With so many legends living and working such a short distance from one another, ego could have been a problem. “But we were all so in love with the music, there was no rivalry, there was this sense of real camaraderie, we were a family. Everyone was having fun. The rivalry at the Battle Of The Guitars, we played that up, it was just an act, we made the audience think that, but the fact of the matter was, we were all stealing licks from one other, trying to get the best sound and enjoying ourselves.”
But his time at Chess didn’t work out quite as he had expected. “They didn’t go out and explode me and Otis like they had Muddy,” he says. “They gave me a 45 once every two to three years, they really just got me backing everyone else on the label there. They even had me playing on some spiritual recordings. It was only after the musicians in the UK started namechecking me that Leonard got interested in me and came to the studio to see me record. That was the only time. Before that I was working with Willie Dixon and Ralph Bass.”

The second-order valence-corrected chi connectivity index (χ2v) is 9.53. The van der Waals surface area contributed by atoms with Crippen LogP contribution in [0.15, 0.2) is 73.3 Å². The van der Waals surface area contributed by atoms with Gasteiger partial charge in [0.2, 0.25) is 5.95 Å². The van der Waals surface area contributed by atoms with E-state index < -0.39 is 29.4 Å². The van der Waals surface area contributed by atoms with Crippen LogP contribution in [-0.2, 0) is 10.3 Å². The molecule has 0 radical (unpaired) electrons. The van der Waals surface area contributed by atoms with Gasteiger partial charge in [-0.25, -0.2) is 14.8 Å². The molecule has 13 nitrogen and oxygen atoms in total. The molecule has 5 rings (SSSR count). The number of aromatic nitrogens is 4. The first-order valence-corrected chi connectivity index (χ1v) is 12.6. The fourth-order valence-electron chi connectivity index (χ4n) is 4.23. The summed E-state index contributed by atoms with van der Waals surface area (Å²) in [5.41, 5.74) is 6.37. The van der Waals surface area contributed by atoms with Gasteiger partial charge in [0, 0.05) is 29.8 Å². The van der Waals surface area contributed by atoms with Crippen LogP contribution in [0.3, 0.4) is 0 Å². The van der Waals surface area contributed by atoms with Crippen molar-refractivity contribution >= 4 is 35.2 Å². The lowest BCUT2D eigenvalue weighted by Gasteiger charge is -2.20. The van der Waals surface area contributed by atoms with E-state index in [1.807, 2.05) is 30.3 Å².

Chess really missed a trick with Guy; here was a seditionary who, pre-empting Jimi Hendrix’s onstage theatrics, could ignite a crowd, who in the studio pushed boundaries using feedback, distortion, extended solos, who wanted to record albums like Muddy Waters’ Electric Mud and Howlin’ Wolf’s The Howlin’ Wolf Album before psych blues had even been invented. Nevertheless, the handful of singles he recorded for the label contained some future classics; his label debut The First Time I Met The Blues in 1960, 1962’s Stone Crazy and 1967’s I Suffer With The Blues are the pick and all ripe for rediscovery, capturing an excitement, enthusiasm and raw energy that trademarked Chess R&B.
It was in February 1965 that he went to the UK for the first time, found out he had an audience and never doubted his talent again. “It was a huge boost to know people were actually listening. There was Jimi Hendrix, Rod Stewart, Jeff Beck… they were all fans.”